Late architect’s practice was behind design for Leadenhall Building
The developer on the Cheesegrater has paid tribute to architect Richard Rogers, who died at the weekend aged 88.
The Leadenhall Building was designed by Rogers Stirk Harbour & Partners for British Land whose head of development Nigel Webb said: “I had the privilege of working closely with Richard on the building. An architectural genius who demonstrated great humility, he was a delight to work with.”
Webb added: “I will always remember Richard asking if the goods lifts in the building, which are visible from the exterior, could be coloured in his favourite light green to match his often worn shirts. A lovely personal touch, which I was more than happy to agree to. My thoughts are with his family and friends.”
Others to pay tribute after the architect’s death was announced on Sunday morning have included the LSE’s director of estates Julian Robinson, who commissioned RSHP to design the recently opened Centre Building after an international design competition.
He tweeted: “Richard was a lovely bloke. He took a personal interest in the design and development of #lse Centre Building. Coming to site and donning full PPE to get to ride in the hoist to the top of the building at the age of 84!”
And David Chipperfield wrote on Instagram: “It is difficult to think that we will never see the beautiful smile of Richard Rogers again. He has left us so much through his work, his political engagement and the example he set as a person and his consideration for others. Few people can claim to have been genuinely loved by so many. In their sadness [his wife] Ruthie and the family must be so rightly proud of him.”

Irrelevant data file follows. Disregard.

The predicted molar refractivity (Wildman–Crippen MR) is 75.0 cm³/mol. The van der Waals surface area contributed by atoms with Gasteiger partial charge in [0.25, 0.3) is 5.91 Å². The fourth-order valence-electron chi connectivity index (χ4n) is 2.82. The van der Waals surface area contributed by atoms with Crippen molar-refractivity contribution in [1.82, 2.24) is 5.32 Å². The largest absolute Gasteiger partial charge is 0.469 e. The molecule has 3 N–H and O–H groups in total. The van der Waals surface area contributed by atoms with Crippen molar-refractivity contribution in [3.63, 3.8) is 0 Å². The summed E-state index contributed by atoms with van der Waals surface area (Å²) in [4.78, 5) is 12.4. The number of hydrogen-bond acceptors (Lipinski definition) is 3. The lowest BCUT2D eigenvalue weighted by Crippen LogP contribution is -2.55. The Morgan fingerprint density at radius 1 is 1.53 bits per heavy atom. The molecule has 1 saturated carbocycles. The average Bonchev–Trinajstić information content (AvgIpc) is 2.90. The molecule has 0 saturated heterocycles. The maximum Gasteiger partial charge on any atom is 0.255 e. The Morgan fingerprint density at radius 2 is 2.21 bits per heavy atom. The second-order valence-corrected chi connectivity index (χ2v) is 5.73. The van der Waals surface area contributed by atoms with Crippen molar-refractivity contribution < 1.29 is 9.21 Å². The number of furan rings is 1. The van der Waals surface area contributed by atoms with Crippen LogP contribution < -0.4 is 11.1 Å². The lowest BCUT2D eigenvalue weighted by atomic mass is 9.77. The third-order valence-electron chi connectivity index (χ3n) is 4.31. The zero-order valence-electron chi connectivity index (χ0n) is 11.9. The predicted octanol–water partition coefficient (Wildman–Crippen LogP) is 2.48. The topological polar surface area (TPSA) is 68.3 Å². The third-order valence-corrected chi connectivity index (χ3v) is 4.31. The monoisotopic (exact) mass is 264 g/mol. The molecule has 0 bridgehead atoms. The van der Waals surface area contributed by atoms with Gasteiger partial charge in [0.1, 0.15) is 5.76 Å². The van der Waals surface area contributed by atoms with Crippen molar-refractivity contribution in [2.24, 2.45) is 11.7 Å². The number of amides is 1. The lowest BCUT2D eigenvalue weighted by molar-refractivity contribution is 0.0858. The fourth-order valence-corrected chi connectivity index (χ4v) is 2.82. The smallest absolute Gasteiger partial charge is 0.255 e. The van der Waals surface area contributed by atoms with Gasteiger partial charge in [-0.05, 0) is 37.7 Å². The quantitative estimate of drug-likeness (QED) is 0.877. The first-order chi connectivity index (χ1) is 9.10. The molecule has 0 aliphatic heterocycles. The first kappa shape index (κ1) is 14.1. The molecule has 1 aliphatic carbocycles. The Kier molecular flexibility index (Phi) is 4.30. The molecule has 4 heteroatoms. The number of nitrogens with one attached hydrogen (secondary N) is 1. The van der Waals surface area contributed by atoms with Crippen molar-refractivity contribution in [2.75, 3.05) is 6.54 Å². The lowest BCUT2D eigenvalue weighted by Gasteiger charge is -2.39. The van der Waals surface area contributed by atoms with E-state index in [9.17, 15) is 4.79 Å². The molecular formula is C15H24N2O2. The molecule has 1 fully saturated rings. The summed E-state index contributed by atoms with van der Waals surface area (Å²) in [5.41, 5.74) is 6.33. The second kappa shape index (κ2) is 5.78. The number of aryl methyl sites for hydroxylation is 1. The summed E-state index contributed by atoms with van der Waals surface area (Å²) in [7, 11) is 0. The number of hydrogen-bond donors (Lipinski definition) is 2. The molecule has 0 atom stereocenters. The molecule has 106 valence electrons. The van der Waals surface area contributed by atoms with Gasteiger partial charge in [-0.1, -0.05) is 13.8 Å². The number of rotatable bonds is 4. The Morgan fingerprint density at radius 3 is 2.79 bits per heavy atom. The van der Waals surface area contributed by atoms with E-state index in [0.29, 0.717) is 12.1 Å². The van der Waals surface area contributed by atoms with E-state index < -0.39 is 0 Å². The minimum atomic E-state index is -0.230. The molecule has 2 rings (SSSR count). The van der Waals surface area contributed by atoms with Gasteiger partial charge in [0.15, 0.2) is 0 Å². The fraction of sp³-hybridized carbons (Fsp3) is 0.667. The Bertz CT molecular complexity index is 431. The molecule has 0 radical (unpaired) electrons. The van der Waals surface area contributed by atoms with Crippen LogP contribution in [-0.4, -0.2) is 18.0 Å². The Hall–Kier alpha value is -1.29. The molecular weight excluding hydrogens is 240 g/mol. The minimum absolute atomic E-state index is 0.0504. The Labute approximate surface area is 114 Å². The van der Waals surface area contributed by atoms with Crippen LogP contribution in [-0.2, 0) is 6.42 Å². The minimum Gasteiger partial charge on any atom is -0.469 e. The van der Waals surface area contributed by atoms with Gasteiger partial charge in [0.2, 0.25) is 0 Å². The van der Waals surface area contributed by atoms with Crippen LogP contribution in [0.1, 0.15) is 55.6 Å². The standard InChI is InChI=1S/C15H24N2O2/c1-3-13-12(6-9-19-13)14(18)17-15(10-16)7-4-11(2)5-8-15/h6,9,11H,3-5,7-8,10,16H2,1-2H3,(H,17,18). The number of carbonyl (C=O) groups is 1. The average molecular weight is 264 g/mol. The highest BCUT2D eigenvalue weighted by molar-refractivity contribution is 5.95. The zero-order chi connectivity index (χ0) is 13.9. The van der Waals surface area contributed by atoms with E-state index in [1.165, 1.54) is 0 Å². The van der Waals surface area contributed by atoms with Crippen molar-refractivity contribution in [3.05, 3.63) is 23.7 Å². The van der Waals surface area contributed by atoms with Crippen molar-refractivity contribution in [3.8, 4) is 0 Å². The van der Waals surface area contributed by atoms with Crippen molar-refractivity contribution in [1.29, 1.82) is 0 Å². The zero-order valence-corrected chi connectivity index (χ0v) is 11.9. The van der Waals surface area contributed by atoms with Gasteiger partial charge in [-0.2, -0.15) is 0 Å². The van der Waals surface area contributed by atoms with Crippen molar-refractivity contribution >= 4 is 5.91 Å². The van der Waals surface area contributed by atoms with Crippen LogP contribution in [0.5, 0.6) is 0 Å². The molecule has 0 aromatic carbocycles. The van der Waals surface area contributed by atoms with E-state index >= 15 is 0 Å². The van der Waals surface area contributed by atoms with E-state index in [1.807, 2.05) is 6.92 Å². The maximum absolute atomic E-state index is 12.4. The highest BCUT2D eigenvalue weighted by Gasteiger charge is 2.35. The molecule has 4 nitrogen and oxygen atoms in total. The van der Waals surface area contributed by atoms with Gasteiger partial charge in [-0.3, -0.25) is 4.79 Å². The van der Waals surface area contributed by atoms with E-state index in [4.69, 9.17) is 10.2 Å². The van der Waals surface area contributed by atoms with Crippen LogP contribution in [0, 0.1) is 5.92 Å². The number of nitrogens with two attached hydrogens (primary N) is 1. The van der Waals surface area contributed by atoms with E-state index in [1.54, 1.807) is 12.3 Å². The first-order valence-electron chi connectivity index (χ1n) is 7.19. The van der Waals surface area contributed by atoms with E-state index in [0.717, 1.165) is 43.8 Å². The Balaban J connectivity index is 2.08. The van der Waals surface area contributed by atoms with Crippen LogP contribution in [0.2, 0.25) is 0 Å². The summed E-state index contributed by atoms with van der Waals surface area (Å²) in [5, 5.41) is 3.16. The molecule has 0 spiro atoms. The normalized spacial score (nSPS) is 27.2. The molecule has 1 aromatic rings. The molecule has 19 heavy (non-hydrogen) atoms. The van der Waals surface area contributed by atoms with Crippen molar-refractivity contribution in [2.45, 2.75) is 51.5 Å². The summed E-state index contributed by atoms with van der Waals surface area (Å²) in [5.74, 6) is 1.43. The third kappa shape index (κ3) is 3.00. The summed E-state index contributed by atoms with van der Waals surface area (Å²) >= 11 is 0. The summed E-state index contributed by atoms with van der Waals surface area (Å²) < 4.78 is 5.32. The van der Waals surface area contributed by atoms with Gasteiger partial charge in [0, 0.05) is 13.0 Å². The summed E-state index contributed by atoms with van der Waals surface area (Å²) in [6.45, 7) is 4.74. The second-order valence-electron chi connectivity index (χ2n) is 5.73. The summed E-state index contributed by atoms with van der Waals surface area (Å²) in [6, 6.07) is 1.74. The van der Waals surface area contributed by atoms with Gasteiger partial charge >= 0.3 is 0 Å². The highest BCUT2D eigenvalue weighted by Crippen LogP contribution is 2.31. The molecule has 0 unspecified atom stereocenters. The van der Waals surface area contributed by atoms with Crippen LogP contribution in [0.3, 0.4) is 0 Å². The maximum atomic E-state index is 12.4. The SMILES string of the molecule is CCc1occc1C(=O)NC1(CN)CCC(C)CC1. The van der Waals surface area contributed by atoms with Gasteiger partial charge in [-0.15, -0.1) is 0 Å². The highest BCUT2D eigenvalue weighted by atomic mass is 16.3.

London mayor Sadiq Khan tweeted: “Terribly saddened to learn of the death of Richard Rogers. He was one of the world’s most influential architects and the brilliant mind behind some of London’s most iconic buildings.”
Andrew Adonis, former secretary of state and former chair of the National Infrastructure Commission, wrote: “A true genius of modern city planning and architecture. He influenced a generation like no other and I was privileged to be a friend.”
Lloyd’s of London yesterday sounded the Lutine Bell, the bell salvaged from HMS Lutine which sank in 1799 during a storm and which hangs in the atrium of its underwriting room, in honour of Rogers, who designed its world-famous headquarters.
Rogers, one of the greatest architects of the post-war era, died on Saturday, just over a year after stepping down from the practice he founded more than 40 years ago.